The primary endpoint of the study was the combined incidence of cardiovascular death, non-fatal heart attack or non-fatal stroke during at least 12 months following PCI. Patients were randomly assigned to one of two treatment groups and given a loading dose of either prasugrel 60 mg or the FDA-approved loading dose of clopidogrel 300 mg, followed by a daily maintenance dose of either prasugrel 10 mg or clopidogrel 75 mg. All patients also received a daily dose of aspirin (75 mg to 325 mg).(4,5)
This retrospective analysis included newly collected data on 346 patients who underwent isolated CABG following withdrawal of study drug, either prasugrel (n=173) or clopidogrel n=173), during the TRITON-TIMI 38 study.(2) Possible baseline imbalances between arms were adjusted using European System for Cardiac Operative Risk Evaluation (EuroSCORE) and Society of Thoracic Surgeons (STS) scoring, two widely accepted and standardized methods of calculating cardiac operative mortality risk.(2) Bleeding was measured by chest tube blood loss, a standard methodused by surgeons.(2) Despite the adjustment for predicted risk of mortality at the time of CABG, this non-randomized comparison between prasugrel and clopidogrel may be subject to potential residual biases.(2)
About TRITON-TIMI 38 Results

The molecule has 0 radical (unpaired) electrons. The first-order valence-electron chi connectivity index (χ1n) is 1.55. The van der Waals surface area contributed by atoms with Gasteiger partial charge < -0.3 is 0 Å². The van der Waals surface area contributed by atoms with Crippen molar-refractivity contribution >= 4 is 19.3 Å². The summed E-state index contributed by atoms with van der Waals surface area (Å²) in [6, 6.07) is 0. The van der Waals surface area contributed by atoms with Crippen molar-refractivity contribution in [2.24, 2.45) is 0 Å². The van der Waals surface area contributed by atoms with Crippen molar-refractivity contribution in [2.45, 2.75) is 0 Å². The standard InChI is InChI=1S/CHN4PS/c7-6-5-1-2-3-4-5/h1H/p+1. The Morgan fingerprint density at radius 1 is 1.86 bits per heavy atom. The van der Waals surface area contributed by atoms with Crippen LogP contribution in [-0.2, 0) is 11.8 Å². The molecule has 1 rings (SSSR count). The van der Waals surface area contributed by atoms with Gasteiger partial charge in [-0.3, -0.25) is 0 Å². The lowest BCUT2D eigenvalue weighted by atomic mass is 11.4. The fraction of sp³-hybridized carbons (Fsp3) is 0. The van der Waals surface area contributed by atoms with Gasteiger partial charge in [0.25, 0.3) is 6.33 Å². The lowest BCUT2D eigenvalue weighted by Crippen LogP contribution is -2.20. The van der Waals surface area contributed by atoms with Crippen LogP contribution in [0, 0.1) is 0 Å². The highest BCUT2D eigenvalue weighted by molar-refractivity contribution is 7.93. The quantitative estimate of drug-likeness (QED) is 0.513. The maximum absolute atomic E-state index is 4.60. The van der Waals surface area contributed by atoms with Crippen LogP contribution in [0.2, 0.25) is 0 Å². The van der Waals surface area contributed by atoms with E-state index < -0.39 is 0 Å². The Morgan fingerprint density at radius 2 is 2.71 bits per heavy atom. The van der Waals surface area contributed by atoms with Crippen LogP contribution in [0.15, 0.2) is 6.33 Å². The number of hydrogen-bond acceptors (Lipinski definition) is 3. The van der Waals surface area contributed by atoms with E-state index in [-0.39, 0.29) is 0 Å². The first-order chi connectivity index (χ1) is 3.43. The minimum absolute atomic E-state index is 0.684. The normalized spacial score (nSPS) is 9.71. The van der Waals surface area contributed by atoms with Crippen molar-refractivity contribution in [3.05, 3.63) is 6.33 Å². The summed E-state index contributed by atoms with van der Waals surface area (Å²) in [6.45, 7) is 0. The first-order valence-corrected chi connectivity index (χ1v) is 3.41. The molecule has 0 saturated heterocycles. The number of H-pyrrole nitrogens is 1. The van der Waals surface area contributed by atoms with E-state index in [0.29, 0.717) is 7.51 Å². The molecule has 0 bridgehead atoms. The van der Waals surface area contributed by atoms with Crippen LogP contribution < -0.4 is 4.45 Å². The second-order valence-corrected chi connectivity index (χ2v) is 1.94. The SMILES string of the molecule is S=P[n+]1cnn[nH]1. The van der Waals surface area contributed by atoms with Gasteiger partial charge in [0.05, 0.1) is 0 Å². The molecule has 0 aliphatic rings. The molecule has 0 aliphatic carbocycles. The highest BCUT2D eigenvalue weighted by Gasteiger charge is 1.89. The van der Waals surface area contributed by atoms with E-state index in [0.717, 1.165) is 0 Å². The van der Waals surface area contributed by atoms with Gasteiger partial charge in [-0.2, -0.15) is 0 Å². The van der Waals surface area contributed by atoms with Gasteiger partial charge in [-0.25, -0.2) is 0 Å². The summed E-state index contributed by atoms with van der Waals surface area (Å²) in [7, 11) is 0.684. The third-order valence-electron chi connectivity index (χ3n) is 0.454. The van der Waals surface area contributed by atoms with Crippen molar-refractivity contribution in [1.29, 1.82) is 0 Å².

In the overall TRITON-TIMI 38 trial, treatment with prasugrel produced a statistically significant 18 percent reduction in the relative risk of the combined measure of cardiovascular death, nonfatal heart attack or nonfatal stroke compared with clopidogrel in people with chest pain at rest or milder heart attacks (UA/NSTEMI) and a 21 percent reduction in the combined endpoint in people with more severe heart attacks (STEMI). In TRITON-TIMI 38, patients treated with prasugrel also experienced a 50 percent relative risk reduction in stent-related clots when compared with clopidogrel, regardless of stent type. Additionally, a retrospective analysis of TRITON-TIMI 38 showed that treatment with prasugrel resulted in a 26 percent reduction in the primary endpoint of cardiovascular death, myocardial infarction or stroke compared with clopidogrel among patients aged 75 years or younger who weighed at least 60 kg and had no known history of stroke or TIA.(6)
In the TRITON-TIMI 38 trial, the risk of non-coronary artery bypass graft (non-CABG) major bleeding, including fatal bleeding, was higher with prasugrel (2.2 percent incidence) compared with clopidogrel (1.7 percent incidence).(4,5) Compared with the overall study population, a higher risk of serious bleeding among prasugrel patients was most evident in three distinct patient populations that are readily identifiable: patients who weighed less than 60 kg, patients who were 75 years of age or older and patients who have had a prior transient ischemic attack (TIA) or stroke. A 5 mg maintenance dose is recommended for patients who weigh less than 60 kg. Prasugrel is generally not recommended for use in patients 75 years or older. If treatment is deemed necessary, a 5 mg dose of prasugrel may be used after careful risk-benefit evaluation. Patients with prior TIA or stroke should not be treated with prasugrel.